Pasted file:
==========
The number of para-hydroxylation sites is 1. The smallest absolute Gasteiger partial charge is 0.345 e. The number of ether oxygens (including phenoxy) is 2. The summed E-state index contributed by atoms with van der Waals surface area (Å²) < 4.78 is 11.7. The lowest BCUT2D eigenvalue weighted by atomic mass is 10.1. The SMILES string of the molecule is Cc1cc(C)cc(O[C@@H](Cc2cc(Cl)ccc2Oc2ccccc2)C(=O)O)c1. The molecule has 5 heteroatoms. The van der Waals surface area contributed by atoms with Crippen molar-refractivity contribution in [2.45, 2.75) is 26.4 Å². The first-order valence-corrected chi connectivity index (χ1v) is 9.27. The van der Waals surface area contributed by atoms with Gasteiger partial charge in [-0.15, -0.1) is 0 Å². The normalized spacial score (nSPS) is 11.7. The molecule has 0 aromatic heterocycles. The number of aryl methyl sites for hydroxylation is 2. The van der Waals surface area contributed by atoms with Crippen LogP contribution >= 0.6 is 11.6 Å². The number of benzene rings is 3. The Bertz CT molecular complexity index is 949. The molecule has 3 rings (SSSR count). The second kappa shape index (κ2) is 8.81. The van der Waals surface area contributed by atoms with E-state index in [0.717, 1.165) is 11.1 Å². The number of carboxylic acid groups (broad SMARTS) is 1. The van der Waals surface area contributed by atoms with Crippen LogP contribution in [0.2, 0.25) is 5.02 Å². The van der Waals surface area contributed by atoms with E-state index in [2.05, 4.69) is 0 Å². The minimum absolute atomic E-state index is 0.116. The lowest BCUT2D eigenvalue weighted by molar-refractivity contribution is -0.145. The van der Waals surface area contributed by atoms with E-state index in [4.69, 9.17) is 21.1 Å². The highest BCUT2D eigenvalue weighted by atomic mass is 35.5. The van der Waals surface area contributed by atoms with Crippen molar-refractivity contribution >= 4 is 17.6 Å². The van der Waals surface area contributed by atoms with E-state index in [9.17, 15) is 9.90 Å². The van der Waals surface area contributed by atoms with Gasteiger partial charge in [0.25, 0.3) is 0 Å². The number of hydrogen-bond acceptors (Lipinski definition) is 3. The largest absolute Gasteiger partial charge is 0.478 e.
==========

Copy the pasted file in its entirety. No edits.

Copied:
The number of para-hydroxylation sites is 1. The smallest absolute Gasteiger partial charge is 0.345 e. The number of ether oxygens (including phenoxy) is 2. The summed E-state index contributed by atoms with van der Waals surface area (Å²) < 4.78 is 11.7. The lowest BCUT2D eigenvalue weighted by atomic mass is 10.1. The SMILES string of the molecule is Cc1cc(C)cc(O[C@@H](Cc2cc(Cl)ccc2Oc2ccccc2)C(=O)O)c1. The molecule has 5 heteroatoms. The van der Waals surface area contributed by atoms with Crippen molar-refractivity contribution in [2.45, 2.75) is 26.4 Å². The first-order valence-corrected chi connectivity index (χ1v) is 9.27. The van der Waals surface area contributed by atoms with Gasteiger partial charge in [-0.15, -0.1) is 0 Å². The normalized spacial score (nSPS) is 11.7. The molecule has 0 aromatic heterocycles. The number of aryl methyl sites for hydroxylation is 2. The van der Waals surface area contributed by atoms with Crippen LogP contribution >= 0.6 is 11.6 Å². The number of benzene rings is 3. The Bertz CT molecular complexity index is 949. The molecule has 3 rings (SSSR count). The second kappa shape index (κ2) is 8.81. The van der Waals surface area contributed by atoms with E-state index in [0.717, 1.165) is 11.1 Å². The number of carboxylic acid groups (broad SMARTS) is 1. The van der Waals surface area contributed by atoms with Crippen LogP contribution in [0.2, 0.25) is 5.02 Å². The van der Waals surface area contributed by atoms with E-state index in [2.05, 4.69) is 0 Å². The minimum absolute atomic E-state index is 0.116. The lowest BCUT2D eigenvalue weighted by molar-refractivity contribution is -0.145. The van der Waals surface area contributed by atoms with E-state index in [4.69, 9.17) is 21.1 Å². The highest BCUT2D eigenvalue weighted by atomic mass is 35.5. The van der Waals surface area contributed by atoms with Crippen molar-refractivity contribution >= 4 is 17.6 Å². The van der Waals surface area contributed by atoms with E-state index in [9.17, 15) is 9.90 Å². The van der Waals surface area contributed by atoms with Gasteiger partial charge in [0.25, 0.3) is 0 Å². The number of hydrogen-bond acceptors (Lipinski definition) is 3. The largest absolute Gasteiger partial charge is 0.478 e.